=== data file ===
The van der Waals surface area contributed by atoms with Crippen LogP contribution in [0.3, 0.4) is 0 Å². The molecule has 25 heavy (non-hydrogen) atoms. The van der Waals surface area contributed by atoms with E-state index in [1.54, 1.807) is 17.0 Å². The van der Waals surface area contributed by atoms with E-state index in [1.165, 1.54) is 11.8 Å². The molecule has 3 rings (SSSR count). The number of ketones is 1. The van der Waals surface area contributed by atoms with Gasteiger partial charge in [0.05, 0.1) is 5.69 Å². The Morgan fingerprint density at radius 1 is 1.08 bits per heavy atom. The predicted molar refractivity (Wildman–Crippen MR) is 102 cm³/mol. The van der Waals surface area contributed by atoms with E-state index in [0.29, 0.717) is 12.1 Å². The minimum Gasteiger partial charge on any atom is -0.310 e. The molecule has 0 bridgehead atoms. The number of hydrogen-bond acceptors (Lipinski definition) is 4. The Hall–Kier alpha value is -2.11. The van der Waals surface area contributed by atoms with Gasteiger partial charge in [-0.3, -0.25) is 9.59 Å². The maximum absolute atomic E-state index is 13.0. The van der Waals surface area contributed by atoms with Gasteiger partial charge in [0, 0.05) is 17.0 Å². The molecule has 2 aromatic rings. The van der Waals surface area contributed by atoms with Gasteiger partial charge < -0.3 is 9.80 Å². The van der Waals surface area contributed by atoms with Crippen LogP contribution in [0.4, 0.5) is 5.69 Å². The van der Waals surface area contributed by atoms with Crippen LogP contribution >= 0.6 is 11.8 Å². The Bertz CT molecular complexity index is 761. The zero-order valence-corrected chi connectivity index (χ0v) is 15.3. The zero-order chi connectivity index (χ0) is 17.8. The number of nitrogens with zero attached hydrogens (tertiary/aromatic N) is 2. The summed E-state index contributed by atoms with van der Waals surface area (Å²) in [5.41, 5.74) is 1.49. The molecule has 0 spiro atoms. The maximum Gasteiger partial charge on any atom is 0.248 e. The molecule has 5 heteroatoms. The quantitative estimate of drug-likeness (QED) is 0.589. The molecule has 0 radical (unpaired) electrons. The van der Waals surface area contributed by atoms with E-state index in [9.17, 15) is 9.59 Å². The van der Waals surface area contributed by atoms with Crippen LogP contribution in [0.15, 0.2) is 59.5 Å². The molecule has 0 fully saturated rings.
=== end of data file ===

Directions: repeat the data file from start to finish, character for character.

The van der Waals surface area contributed by atoms with Crippen LogP contribution in [0.3, 0.4) is 0 Å². The molecule has 25 heavy (non-hydrogen) atoms. The van der Waals surface area contributed by atoms with E-state index in [1.54, 1.807) is 17.0 Å². The van der Waals surface area contributed by atoms with E-state index in [1.165, 1.54) is 11.8 Å². The molecule has 3 rings (SSSR count). The number of ketones is 1. The van der Waals surface area contributed by atoms with Gasteiger partial charge in [0.05, 0.1) is 5.69 Å². The Morgan fingerprint density at radius 1 is 1.08 bits per heavy atom. The predicted molar refractivity (Wildman–Crippen MR) is 102 cm³/mol. The van der Waals surface area contributed by atoms with E-state index in [0.29, 0.717) is 12.1 Å². The minimum Gasteiger partial charge on any atom is -0.310 e. The molecule has 0 bridgehead atoms. The number of hydrogen-bond acceptors (Lipinski definition) is 4. The Hall–Kier alpha value is -2.11. The van der Waals surface area contributed by atoms with Gasteiger partial charge in [-0.3, -0.25) is 9.59 Å². The maximum absolute atomic E-state index is 13.0. The van der Waals surface area contributed by atoms with Gasteiger partial charge in [0, 0.05) is 17.0 Å². The molecule has 2 aromatic rings. The van der Waals surface area contributed by atoms with Gasteiger partial charge < -0.3 is 9.80 Å². The van der Waals surface area contributed by atoms with Crippen LogP contribution in [0.4, 0.5) is 5.69 Å². The van der Waals surface area contributed by atoms with Crippen LogP contribution >= 0.6 is 11.8 Å². The Bertz CT molecular complexity index is 761. The zero-order valence-corrected chi connectivity index (χ0v) is 15.3. The zero-order chi connectivity index (χ0) is 17.8. The number of nitrogens with zero attached hydrogens (tertiary/aromatic N) is 2. The summed E-state index contributed by atoms with van der Waals surface area (Å²) in [5.41, 5.74) is 1.49. The molecule has 0 spiro atoms. The maximum Gasteiger partial charge on any atom is 0.248 e. The molecule has 5 heteroatoms. The quantitative estimate of drug-likeness (QED) is 0.589. The molecule has 0 radical (unpaired) electrons. The van der Waals surface area contributed by atoms with E-state index in [9.17, 15) is 9.59 Å². The van der Waals surface area contributed by atoms with Crippen LogP contribution in [0.15, 0.2) is 59.5 Å². The molecule has 0 fully saturated rings.